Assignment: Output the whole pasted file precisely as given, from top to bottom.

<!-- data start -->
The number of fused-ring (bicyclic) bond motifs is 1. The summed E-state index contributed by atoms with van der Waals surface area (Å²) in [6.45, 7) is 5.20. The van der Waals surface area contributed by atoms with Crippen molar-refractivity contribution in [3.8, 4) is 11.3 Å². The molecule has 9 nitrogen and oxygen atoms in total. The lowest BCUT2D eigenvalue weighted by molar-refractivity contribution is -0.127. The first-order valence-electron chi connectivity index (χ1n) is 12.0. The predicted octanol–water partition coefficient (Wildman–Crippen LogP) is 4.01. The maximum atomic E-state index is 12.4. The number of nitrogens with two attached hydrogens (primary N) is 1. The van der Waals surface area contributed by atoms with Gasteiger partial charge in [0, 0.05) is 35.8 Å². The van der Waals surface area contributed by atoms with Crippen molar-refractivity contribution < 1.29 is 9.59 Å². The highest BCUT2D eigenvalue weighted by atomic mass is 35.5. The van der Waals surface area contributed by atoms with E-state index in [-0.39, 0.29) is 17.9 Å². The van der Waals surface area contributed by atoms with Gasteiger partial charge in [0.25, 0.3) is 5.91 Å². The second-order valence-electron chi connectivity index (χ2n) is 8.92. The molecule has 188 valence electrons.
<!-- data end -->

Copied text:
The number of fused-ring (bicyclic) bond motifs is 1. The summed E-state index contributed by atoms with van der Waals surface area (Å²) in [6.45, 7) is 5.20. The van der Waals surface area contributed by atoms with Crippen molar-refractivity contribution in [3.8, 4) is 11.3 Å². The molecule has 9 nitrogen and oxygen atoms in total. The lowest BCUT2D eigenvalue weighted by molar-refractivity contribution is -0.127. The first-order valence-electron chi connectivity index (χ1n) is 12.0. The predicted octanol–water partition coefficient (Wildman–Crippen LogP) is 4.01. The maximum atomic E-state index is 12.4. The number of nitrogens with two attached hydrogens (primary N) is 1. The van der Waals surface area contributed by atoms with Gasteiger partial charge in [0, 0.05) is 35.8 Å². The van der Waals surface area contributed by atoms with Crippen molar-refractivity contribution < 1.29 is 9.59 Å². The highest BCUT2D eigenvalue weighted by atomic mass is 35.5. The van der Waals surface area contributed by atoms with E-state index in [-0.39, 0.29) is 17.9 Å². The van der Waals surface area contributed by atoms with Gasteiger partial charge in [0.25, 0.3) is 5.91 Å². The second-order valence-electron chi connectivity index (χ2n) is 8.92. The molecule has 188 valence electrons.